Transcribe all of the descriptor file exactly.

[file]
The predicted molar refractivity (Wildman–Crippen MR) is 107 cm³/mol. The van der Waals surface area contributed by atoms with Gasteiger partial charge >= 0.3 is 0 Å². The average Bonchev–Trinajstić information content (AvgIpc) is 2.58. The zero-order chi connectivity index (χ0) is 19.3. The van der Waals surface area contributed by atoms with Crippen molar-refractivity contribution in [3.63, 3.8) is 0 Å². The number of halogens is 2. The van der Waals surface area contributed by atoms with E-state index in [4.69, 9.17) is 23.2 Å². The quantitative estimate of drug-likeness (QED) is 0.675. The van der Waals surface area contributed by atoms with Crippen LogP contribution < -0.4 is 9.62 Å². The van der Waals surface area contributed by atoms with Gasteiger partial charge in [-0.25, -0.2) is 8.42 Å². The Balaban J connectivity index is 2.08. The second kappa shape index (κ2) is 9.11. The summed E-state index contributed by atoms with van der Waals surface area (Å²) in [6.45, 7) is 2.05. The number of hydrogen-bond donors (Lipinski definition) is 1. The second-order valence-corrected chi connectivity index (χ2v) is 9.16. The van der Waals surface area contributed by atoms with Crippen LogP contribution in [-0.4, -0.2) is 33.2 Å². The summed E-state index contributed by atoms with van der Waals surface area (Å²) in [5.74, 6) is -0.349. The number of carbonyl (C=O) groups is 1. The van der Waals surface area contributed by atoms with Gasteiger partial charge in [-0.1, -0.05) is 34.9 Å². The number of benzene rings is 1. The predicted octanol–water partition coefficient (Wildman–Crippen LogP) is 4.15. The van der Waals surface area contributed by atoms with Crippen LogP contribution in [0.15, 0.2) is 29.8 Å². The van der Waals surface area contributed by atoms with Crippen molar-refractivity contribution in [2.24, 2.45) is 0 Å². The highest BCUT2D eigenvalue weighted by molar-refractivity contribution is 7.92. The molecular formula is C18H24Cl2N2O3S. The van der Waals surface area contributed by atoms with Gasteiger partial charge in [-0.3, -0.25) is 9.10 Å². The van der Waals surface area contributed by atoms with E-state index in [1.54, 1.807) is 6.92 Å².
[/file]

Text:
The predicted molar refractivity (Wildman–Crippen MR) is 107 cm³/mol. The van der Waals surface area contributed by atoms with Gasteiger partial charge >= 0.3 is 0 Å². The average Bonchev–Trinajstić information content (AvgIpc) is 2.58. The zero-order chi connectivity index (χ0) is 19.3. The van der Waals surface area contributed by atoms with Crippen molar-refractivity contribution in [3.63, 3.8) is 0 Å². The number of halogens is 2. The van der Waals surface area contributed by atoms with E-state index in [4.69, 9.17) is 23.2 Å². The quantitative estimate of drug-likeness (QED) is 0.675. The van der Waals surface area contributed by atoms with Crippen LogP contribution < -0.4 is 9.62 Å². The van der Waals surface area contributed by atoms with Gasteiger partial charge in [-0.25, -0.2) is 8.42 Å². The Balaban J connectivity index is 2.08. The second kappa shape index (κ2) is 9.11. The summed E-state index contributed by atoms with van der Waals surface area (Å²) in [6.45, 7) is 2.05. The number of hydrogen-bond donors (Lipinski definition) is 1. The second-order valence-corrected chi connectivity index (χ2v) is 9.16. The van der Waals surface area contributed by atoms with Crippen LogP contribution in [-0.4, -0.2) is 33.2 Å². The summed E-state index contributed by atoms with van der Waals surface area (Å²) in [5.74, 6) is -0.349. The number of carbonyl (C=O) groups is 1. The van der Waals surface area contributed by atoms with Gasteiger partial charge in [-0.1, -0.05) is 34.9 Å². The number of benzene rings is 1. The predicted octanol–water partition coefficient (Wildman–Crippen LogP) is 4.15. The van der Waals surface area contributed by atoms with Crippen LogP contribution in [0.15, 0.2) is 29.8 Å². The van der Waals surface area contributed by atoms with Crippen molar-refractivity contribution in [2.24, 2.45) is 0 Å². The highest BCUT2D eigenvalue weighted by molar-refractivity contribution is 7.92. The molecular formula is C18H24Cl2N2O3S. The van der Waals surface area contributed by atoms with Gasteiger partial charge in [-0.3, -0.25) is 9.10 Å². The van der Waals surface area contributed by atoms with E-state index in [1.54, 1.807) is 6.92 Å².